Summertime is a busy time for synthetic biology. One of the core activities in this rapidly growing field is an annual undergraduate competition known as iGEM (the International Genetically Engineered Machines competition). For a 10-week period over the summer, teams of students work together to design, build and test biological systems using Standard Biological Parts (called ‘BioBricks’). The teams are highly interdisciplinary, usually involving engineers, biologists, and bioinformaticians. Over the past couple of years, sociologists and designers have also joined some of the teams — with some interesting and creative results (see e.g. http://www.echromi.com/).
Wednesday, 11 August 2010
The Second Annual Gengage Conference - New frontiers in teaching genetics – provided an opportunity for training and shared learning around public engagement and healthcare genetics in Scotland. Over 100 delegates, including biology teachers, upper year students and Gengage members, gathered at the John McIntyre Conference Centre, University of Edinburgh, on 15 June 2010 for a day of talks and interactive workshops.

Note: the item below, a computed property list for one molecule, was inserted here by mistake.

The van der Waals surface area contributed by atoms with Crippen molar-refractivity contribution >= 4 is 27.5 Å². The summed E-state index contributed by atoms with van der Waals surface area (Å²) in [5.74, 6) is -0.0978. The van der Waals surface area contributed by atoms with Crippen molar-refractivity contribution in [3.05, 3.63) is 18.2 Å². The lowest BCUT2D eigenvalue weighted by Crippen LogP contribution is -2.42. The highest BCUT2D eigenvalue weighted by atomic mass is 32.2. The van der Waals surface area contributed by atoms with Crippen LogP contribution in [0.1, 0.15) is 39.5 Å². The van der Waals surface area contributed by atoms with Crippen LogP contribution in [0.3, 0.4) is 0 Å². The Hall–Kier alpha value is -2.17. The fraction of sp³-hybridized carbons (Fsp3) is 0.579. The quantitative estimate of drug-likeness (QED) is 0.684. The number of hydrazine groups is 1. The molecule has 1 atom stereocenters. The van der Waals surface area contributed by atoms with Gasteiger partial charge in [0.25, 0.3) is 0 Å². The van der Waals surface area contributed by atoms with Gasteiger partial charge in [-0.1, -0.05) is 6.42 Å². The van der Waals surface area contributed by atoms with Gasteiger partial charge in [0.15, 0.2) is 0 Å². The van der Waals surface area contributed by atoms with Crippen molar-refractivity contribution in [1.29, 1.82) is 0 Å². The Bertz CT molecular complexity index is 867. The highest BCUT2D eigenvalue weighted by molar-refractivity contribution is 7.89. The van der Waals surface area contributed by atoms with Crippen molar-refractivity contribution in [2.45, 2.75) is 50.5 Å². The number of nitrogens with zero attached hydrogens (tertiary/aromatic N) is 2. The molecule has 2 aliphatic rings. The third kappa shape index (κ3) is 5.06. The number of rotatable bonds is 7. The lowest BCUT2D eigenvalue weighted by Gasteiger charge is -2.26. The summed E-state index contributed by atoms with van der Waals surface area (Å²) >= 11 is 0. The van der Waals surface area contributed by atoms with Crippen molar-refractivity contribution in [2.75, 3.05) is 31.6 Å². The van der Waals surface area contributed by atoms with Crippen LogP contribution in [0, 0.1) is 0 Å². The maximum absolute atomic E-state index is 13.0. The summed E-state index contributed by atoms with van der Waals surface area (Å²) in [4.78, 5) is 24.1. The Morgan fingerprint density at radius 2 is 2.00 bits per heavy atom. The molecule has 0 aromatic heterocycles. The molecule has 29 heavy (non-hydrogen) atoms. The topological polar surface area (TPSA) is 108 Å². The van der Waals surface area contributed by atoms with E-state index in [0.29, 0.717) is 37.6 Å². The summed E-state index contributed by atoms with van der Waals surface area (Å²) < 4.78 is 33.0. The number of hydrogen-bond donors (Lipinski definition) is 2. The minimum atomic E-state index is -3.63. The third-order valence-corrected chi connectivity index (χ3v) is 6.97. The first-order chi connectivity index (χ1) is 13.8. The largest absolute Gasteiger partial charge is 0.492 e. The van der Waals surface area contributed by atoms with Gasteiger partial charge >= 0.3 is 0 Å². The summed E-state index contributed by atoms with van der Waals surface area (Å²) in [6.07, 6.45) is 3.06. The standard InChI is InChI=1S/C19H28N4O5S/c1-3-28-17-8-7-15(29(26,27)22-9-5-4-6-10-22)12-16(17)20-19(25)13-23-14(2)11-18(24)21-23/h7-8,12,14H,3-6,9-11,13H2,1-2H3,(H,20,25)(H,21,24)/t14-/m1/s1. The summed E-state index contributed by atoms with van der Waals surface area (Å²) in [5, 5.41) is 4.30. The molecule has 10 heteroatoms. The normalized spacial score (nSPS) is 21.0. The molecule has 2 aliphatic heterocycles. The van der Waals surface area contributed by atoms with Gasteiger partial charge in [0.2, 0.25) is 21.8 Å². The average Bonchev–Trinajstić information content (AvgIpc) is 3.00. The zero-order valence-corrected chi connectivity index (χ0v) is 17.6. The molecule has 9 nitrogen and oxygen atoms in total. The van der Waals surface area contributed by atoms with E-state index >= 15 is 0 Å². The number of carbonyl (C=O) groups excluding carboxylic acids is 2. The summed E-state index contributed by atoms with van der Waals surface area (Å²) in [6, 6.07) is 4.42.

The plenary presentations addressed current and future trends in genetics, including the effects genes have on our health; the development of a treatment for Pompe disease, recently fictionalised in the Harrison Ford film, Extraordinary Measures; and the implications of technological developments for the patient attending a genetic clinic.